What moves people to donate depends on their income, research suggests. Wealthier and less-wealthy people respond differently to appeals.
To study this effect, University of British Columbia’s Elizabeth W. Dunn and PhD candidate Ashley V. Whillans and Chicago Booth’s Eugene M. Caruso collaborated with The Life You Can Save, an organization that raises money for charities that fight extreme poverty. They asked visitors to the organization’s website to fill out a survey in exchange for a free book.
Then they presented one of two ads. One spoke to a person’s sense of agency (or autonomy): “The Life You Can Save spreads knowledge of what each person can do individually to reduce poverty,” it read. The other inspired a sense of community: “The Life you Can Save spreads knowledge of what all of us can do together to reduce poverty.”
How much a person gives away may have less to do with any intrinsic effect of wealth than with their motivation, and how you tap into it.
Finally, the researchers gave participants the option of clicking, or skipping, a link to donate to the charity.
People with higher incomes clicked the Donate button more often if they’d been presented with the agency-focused ad, whereas people with lower incomes responded more to the community-based message.
The researchers observe the same pattern in people gathered from public locations and paid $10 to participate in the study. These participants viewed the two versions of the ads and were asked if they’d like to donate any of the money they’d been paid. Again, those with higher incomes tended to respond more after seeing a message that stressed the importance of agency, while those with lower incomes tended to respond more to the ad that focused on community.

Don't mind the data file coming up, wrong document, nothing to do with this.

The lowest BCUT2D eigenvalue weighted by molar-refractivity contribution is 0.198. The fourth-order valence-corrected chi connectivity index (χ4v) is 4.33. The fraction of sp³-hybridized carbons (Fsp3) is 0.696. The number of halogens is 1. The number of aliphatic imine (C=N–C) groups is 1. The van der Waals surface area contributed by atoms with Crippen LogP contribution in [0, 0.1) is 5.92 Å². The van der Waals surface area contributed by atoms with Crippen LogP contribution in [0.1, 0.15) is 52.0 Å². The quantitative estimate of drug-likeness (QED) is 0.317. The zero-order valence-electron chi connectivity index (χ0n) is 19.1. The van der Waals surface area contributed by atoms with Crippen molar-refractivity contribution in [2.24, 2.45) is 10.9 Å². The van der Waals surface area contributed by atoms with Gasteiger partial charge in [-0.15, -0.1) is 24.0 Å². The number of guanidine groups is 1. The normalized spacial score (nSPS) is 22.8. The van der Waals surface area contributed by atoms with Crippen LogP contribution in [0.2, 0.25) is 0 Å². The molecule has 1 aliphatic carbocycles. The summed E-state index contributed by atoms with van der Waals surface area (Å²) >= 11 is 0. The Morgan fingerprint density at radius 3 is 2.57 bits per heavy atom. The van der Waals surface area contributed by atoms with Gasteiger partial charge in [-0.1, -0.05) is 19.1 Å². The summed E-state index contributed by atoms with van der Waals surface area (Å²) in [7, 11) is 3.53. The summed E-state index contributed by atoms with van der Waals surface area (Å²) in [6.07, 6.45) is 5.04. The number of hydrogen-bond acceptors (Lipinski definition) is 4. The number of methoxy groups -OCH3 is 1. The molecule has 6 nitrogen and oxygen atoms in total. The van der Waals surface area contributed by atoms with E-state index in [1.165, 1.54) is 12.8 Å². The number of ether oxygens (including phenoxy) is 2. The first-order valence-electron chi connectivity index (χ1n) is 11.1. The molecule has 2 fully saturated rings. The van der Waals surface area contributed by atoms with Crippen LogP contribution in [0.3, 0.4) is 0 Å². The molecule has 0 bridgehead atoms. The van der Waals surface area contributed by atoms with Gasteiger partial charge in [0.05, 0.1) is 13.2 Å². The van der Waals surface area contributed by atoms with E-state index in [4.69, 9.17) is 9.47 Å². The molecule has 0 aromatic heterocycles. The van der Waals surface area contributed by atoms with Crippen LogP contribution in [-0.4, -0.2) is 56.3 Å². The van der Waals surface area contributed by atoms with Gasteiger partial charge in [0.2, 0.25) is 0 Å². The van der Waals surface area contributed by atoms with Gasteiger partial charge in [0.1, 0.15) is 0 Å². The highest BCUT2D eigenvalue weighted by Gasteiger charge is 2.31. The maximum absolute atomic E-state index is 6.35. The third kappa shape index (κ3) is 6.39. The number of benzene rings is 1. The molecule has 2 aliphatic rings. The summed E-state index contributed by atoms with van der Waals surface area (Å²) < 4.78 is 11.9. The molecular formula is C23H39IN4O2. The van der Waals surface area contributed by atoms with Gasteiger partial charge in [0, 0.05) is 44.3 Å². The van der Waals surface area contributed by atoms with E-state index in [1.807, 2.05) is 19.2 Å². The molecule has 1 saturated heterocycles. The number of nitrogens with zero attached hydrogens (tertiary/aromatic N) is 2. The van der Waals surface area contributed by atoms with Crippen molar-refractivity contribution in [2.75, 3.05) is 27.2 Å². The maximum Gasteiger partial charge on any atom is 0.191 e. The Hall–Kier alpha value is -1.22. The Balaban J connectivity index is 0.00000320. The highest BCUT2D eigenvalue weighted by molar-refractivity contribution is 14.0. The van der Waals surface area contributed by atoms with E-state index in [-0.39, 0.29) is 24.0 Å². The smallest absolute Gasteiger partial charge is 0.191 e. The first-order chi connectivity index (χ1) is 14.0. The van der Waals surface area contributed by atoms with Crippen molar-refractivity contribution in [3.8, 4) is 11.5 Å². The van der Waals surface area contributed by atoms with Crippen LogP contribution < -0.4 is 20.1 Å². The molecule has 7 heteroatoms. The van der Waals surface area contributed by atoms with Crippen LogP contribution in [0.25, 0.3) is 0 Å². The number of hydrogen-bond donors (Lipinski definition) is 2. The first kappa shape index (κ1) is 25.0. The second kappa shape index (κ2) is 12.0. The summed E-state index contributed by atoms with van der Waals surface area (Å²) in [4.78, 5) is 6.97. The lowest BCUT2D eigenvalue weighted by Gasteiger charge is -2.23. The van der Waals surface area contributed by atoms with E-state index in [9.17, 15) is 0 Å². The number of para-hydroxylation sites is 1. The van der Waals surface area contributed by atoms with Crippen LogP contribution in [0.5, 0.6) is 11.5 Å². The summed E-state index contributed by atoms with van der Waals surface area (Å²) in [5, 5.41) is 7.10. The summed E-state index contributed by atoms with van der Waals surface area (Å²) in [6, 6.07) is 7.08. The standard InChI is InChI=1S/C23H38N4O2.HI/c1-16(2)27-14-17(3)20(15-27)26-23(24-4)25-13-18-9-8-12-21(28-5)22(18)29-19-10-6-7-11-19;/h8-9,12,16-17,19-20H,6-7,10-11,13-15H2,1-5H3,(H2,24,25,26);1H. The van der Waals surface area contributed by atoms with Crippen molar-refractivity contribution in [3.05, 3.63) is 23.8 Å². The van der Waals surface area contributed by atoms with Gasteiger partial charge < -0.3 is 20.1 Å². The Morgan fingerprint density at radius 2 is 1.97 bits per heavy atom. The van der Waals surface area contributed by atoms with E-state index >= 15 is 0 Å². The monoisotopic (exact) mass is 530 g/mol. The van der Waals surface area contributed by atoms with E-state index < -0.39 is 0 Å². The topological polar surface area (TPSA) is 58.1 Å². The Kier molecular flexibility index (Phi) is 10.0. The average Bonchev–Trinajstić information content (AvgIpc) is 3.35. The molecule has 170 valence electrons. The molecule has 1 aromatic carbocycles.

The results help explain others’ conflicting earlier findings on philanthropic behavior. A 2015 study suggests that the more money people make, the more they give away, while a 2010 study finds the opposite. The latest findings suggest that how much a person gives away may have less to do with any intrinsic effect of wealth than with their motivation, and how you tap into it. “Rather than reflecting an inherent failure of wealthier people to exhibit compassion toward other people,” the researchers write, “this pattern may reflect a motivational conflict that can be readily overcome by altering the typical nature of charitable giving.”
Why would wealthy people be more motivated by a pitch that invokes their sense of agency? It may have to do with self-concept, the researchers suggest: wealthy people tend to develop a sense of self that’s strongly related to autonomy, whereas people with lower incomes tend to have a more community-based sense of self. Moving up the income ladder fosters one’s feelings of self-reliance, and weakens feelings of community reliance. “As such, the motivation to achieve personal success is often in conflict with the motivation to value one’s community and to help other people,” write Whillans, Caruso, and Dunn.
Charitable organizations may want to make use of the phenomenon as they design their campaigns. For wealthier patrons, charities might stress how much an individual can make a difference in other people’s lives—and stress the communal element for others.